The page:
Online peer-to-peer systems certainly have their benefits, but they have also allowed the widespread facilitation of copyright infringement. This means that, if you find your creative works being downloaded online – even if the website isn’t directly hosting the content itself – they may still be liable for copyright infringement.

Is It Too Late to Copyright?

You already know that you need to register a copyright if you’re going to take an infringement case to court. This leaves many to question whether they have a court case when they haven’t registered. The simple answer is “yes and no.”

If you fail to register your copyright, you won’t be able to receive damages in a court of law. Fortunately, infringements that happen prior to registration aren’t any less illegal. This means that, even after a violation has occurred, you can still file a copyright application and gain rights under the law.

Statutory damages and the ability to recover attorney’s fees could be limited when filing late copyright applications. Speak with your copyright infringement lawyer about this.

Responding to Copyright Infringement

If someone has infringed upon your copyrighted work – or you’ve been accused of infringing – the length of the legal process can vary dependent on a variety of circumstances. In many cases, all that’s required is having a cease and desist letter sent. When the infringement is honestly accidental, or the damages are minimal, this is often the end of the issue.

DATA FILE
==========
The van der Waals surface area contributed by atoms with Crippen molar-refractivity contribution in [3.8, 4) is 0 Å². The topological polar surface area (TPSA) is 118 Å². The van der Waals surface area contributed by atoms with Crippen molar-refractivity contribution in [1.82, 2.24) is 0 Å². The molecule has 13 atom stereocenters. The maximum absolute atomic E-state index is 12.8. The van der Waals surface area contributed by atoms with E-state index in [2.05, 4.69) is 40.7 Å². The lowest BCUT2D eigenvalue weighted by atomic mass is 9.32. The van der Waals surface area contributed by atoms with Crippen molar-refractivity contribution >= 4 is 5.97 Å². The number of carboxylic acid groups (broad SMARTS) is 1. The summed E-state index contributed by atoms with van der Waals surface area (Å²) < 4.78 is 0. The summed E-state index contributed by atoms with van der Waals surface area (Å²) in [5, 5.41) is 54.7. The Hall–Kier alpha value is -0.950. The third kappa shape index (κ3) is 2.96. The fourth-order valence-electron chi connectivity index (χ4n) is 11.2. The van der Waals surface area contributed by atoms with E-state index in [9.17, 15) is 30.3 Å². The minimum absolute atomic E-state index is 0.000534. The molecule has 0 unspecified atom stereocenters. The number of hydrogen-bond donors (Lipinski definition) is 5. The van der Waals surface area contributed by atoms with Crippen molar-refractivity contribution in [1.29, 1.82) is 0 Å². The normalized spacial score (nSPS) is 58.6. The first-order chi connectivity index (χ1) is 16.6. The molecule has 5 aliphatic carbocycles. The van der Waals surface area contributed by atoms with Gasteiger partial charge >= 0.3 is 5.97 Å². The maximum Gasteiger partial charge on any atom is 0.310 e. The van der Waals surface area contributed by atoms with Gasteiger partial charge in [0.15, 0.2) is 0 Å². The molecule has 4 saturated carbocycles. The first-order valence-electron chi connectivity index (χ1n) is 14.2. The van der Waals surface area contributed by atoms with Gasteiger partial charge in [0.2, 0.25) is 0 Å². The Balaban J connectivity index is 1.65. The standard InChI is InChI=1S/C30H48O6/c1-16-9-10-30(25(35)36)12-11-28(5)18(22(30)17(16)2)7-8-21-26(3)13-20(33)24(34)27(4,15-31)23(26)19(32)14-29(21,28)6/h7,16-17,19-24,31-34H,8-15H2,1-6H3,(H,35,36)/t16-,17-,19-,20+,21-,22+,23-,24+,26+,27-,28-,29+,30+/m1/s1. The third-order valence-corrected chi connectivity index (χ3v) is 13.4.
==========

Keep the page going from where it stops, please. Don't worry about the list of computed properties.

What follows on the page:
There are instances, however, when it’s only right that a copyright holder be reimbursed for any damages. This is especially the case if the copyright owner’s ability to profit was hindered. If an agreement cannot be reached regarding compensation – or the cease and desist letter is ignored – copyright litigation is the next step.

Copyright Litigation Attorneys in LA

Settling a case outside of court can be appealing at times – even if you’re not fully compensated for your copyrighted works. It’s important to note, though, that some violations simply cannot be overlooked, or at times damages must be paid.

When cease and desist letters or appeals for fair compensation don’t work out, you’ll need to file a lawsuit in federal court. This will start a process that begins with the filing of a complaint.  Within 21 days of service of the complaint, the defendant must file a response.  Thereafter the parties can serve discovery requests such as interrogatories, requests for admission, document requests, and a notice of deposition.

Copyright Infringement Defenses